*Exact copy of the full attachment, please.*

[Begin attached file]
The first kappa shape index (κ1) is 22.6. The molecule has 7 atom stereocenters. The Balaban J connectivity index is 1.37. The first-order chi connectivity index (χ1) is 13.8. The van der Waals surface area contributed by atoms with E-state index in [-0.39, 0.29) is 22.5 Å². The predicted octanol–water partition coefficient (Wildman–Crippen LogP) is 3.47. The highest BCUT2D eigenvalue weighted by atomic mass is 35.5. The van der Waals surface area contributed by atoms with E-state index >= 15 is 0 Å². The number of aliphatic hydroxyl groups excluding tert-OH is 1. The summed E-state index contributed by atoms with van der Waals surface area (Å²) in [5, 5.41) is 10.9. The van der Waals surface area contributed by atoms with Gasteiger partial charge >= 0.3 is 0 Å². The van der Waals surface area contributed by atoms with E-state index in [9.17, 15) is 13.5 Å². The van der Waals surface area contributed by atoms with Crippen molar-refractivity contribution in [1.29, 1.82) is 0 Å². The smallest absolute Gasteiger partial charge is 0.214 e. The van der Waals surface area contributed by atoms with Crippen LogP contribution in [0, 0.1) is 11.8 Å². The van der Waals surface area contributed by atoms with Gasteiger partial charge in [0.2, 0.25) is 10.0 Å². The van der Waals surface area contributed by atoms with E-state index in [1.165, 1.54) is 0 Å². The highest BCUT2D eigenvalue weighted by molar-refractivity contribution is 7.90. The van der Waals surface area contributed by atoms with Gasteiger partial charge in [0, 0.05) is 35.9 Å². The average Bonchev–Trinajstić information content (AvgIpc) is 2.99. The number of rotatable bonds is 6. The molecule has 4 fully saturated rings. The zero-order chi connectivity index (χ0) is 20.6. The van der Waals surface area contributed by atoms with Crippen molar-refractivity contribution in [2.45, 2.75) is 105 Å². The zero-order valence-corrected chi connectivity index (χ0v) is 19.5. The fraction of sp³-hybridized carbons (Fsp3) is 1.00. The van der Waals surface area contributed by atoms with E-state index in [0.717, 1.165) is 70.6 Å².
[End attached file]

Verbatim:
The first kappa shape index (κ1) is 22.6. The molecule has 7 atom stereocenters. The Balaban J connectivity index is 1.37. The first-order chi connectivity index (χ1) is 13.8. The van der Waals surface area contributed by atoms with E-state index in [-0.39, 0.29) is 22.5 Å². The predicted octanol–water partition coefficient (Wildman–Crippen LogP) is 3.47. The highest BCUT2D eigenvalue weighted by atomic mass is 35.5. The van der Waals surface area contributed by atoms with E-state index >= 15 is 0 Å². The number of aliphatic hydroxyl groups excluding tert-OH is 1. The summed E-state index contributed by atoms with van der Waals surface area (Å²) in [5, 5.41) is 10.9. The van der Waals surface area contributed by atoms with Gasteiger partial charge >= 0.3 is 0 Å². The van der Waals surface area contributed by atoms with E-state index in [9.17, 15) is 13.5 Å². The van der Waals surface area contributed by atoms with Crippen molar-refractivity contribution in [1.29, 1.82) is 0 Å². The smallest absolute Gasteiger partial charge is 0.214 e. The van der Waals surface area contributed by atoms with Crippen LogP contribution in [0, 0.1) is 11.8 Å². The van der Waals surface area contributed by atoms with Gasteiger partial charge in [0.2, 0.25) is 10.0 Å². The van der Waals surface area contributed by atoms with E-state index in [1.165, 1.54) is 0 Å². The highest BCUT2D eigenvalue weighted by molar-refractivity contribution is 7.90. The van der Waals surface area contributed by atoms with Gasteiger partial charge in [0, 0.05) is 35.9 Å². The average Bonchev–Trinajstić information content (AvgIpc) is 2.99. The number of rotatable bonds is 6. The molecule has 4 fully saturated rings. The zero-order chi connectivity index (χ0) is 20.6. The van der Waals surface area contributed by atoms with Crippen molar-refractivity contribution in [2.45, 2.75) is 105 Å². The zero-order valence-corrected chi connectivity index (χ0v) is 19.5. The fraction of sp³-hybridized carbons (Fsp3) is 1.00. The van der Waals surface area contributed by atoms with E-state index in [0.717, 1.165) is 70.6 Å².